What does the Sacramento mobile food truck controversy mean for vegans? Since the local vendors who are leading the charge to ease restrictions on mobile food truck operations don't appear to offer any vegan menu selections, is this a fight that concerns vegans at all?
Absolutely! Allowing mobile food trucks to operate more freely in Sacramento will benefit vegans, as well as their non-vegan dining companions.
A variety of mobile food trucks would almost certainly include a vendor or vendors providing vegan menu options. Before the current ordinance restricting the operations of mobile food trucks was adopted in Sacramento, Roots-N-Kulchah used to set up for lunch daily at the corner of 24th and K, serving delicious vegan Caribbean cuisine. Also, the wildly successful SactoMoFo mobile food truck festival held earlier this year at Fremont Park in midtown included many food trucks from San Francisco that offered vegan menu selections or indicated on the menu how certain dishes could be made vegan.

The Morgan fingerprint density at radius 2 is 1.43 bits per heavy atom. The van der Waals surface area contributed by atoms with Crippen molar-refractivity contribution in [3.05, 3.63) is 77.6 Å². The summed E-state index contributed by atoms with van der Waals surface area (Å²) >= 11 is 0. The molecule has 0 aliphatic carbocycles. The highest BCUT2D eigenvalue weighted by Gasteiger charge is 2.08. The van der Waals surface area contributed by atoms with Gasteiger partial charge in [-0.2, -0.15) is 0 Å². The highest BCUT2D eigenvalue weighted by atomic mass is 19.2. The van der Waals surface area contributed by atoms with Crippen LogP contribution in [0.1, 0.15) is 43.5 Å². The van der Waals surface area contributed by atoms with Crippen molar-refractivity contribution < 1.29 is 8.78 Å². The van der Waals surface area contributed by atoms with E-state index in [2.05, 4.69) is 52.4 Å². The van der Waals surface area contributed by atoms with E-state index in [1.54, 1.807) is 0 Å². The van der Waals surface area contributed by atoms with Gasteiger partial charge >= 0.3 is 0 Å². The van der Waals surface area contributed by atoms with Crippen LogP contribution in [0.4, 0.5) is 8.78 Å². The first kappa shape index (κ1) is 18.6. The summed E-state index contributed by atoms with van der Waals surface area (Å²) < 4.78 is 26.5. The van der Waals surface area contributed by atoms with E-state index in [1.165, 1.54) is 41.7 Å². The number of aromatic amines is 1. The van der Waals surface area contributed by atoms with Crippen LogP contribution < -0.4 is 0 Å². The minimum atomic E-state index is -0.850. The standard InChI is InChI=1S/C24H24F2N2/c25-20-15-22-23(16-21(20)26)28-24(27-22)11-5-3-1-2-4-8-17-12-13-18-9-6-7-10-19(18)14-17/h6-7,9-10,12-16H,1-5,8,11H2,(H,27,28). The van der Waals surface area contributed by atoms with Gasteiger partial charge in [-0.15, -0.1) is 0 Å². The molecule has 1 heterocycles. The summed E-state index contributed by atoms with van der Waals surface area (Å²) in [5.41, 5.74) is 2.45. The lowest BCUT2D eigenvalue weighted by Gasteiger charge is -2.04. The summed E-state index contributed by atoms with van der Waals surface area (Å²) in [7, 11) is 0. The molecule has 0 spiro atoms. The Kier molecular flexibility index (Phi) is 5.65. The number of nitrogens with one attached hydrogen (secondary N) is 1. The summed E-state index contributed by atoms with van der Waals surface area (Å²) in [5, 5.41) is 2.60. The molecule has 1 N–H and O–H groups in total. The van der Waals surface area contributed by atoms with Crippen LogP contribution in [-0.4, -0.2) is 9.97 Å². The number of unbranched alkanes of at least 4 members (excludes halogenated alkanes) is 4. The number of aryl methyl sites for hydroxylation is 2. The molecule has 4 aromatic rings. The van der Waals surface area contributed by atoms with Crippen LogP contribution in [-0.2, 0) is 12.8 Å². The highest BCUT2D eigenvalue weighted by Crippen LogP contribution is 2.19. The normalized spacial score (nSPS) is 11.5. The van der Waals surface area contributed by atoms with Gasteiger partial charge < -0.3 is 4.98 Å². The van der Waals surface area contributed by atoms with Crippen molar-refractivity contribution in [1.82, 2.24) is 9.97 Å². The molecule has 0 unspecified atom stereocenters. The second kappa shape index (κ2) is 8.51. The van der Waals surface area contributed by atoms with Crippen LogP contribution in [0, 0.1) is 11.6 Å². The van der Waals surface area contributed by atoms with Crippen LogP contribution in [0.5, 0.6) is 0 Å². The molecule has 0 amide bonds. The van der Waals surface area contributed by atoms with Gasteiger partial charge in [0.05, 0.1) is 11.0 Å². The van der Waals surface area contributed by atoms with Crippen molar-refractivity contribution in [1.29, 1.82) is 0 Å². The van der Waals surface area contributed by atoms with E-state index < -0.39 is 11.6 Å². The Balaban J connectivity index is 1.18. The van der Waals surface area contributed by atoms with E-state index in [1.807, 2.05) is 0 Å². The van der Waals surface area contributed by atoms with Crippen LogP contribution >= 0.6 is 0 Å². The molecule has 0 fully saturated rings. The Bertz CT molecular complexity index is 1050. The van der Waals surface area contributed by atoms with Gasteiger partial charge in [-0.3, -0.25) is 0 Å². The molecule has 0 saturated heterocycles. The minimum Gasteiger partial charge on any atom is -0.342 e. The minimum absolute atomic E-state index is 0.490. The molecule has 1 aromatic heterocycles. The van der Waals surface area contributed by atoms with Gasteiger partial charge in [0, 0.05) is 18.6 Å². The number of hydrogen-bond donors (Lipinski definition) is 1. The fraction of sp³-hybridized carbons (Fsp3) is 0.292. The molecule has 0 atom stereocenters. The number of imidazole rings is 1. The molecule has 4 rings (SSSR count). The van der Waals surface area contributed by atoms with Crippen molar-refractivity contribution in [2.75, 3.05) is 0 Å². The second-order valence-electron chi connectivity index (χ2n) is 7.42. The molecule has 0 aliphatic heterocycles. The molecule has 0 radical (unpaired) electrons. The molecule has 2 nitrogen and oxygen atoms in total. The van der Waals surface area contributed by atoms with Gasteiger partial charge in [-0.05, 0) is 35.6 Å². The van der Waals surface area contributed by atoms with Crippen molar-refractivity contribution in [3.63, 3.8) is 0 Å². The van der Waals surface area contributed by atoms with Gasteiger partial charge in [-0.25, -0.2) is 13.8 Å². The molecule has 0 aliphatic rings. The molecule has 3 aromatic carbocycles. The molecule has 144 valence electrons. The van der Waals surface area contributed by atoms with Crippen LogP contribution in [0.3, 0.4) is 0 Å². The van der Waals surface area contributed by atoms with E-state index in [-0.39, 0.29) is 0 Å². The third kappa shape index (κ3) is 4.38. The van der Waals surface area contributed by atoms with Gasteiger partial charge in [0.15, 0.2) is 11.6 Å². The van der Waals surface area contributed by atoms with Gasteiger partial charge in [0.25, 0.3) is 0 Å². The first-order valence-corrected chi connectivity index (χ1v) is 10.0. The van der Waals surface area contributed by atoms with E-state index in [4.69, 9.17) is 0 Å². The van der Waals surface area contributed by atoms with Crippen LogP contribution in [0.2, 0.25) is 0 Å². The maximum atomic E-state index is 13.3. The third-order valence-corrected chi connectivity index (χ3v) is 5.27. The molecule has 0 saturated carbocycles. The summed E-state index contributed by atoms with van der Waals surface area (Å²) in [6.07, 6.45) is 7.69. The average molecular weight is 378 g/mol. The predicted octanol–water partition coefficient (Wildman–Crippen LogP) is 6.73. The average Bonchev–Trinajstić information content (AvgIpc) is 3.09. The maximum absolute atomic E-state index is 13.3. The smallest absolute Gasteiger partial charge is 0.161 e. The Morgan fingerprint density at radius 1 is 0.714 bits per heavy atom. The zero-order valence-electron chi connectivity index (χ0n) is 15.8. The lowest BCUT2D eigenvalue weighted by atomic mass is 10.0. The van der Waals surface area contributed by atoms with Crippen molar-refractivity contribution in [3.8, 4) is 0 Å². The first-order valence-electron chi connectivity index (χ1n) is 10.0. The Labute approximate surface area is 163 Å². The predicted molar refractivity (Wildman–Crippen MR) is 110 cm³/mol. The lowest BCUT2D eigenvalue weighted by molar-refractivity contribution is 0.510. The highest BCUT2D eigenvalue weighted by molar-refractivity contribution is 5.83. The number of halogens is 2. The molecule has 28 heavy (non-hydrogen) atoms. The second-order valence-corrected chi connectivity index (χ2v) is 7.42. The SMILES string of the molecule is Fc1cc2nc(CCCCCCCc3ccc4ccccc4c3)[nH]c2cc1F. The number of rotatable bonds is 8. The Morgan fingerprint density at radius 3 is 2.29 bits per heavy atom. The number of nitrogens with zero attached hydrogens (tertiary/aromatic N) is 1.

Mobile food trucks are popular with consumers because they are convenient (the food comes to you), the service is quick, and the prices are affordable. These things tend to worry some restaurant owners, who fear that they will be unable to compete with mobile food trucks parked in the vicinity of their restaurants. One savvy restaurateur seems to have embraced the mobile food truck movement, however. Last month, Star Ginger Asian Grill and Noodle Bar launched the new UC Davis Star Ginger Food Truck, bringing their excellent Southeast Asian cuisine, featuring both vegan and non-vegan menu options, to the UC Davis campus.
Recently, my family and I vacationed in Tahiti, where we experienced the culinary phenomenon of "Les Roulottes" in the capital city of Papeete. Every evening, these Tahitian mobile food trucks roll into an area near the cruise ship docks and start setting up tables and chairs for their customers. Before long, local residents and tourists begin to line up for whatever type of cuisine they've chosen for the night's dinner. Most of the French Polynesia guidebooks mention Les Roulottes as a not-to-be-missed outing for visitors to Tahiti.
Why can't we have a similar experience in Sacramento? Isn't there a space where mobile food trucks can congregate in the evening, providing a variety of culinary offerings to hungry diners? If each truck were to set up a few tables and chairs in a communal setting, vegans could order food from the vendors of their choice and then join friends or family members in the communal dining area after everyone has made their own food purchases.
Sounds like the easiest way ever for vegans and non-vegans to dine in peace and harmony!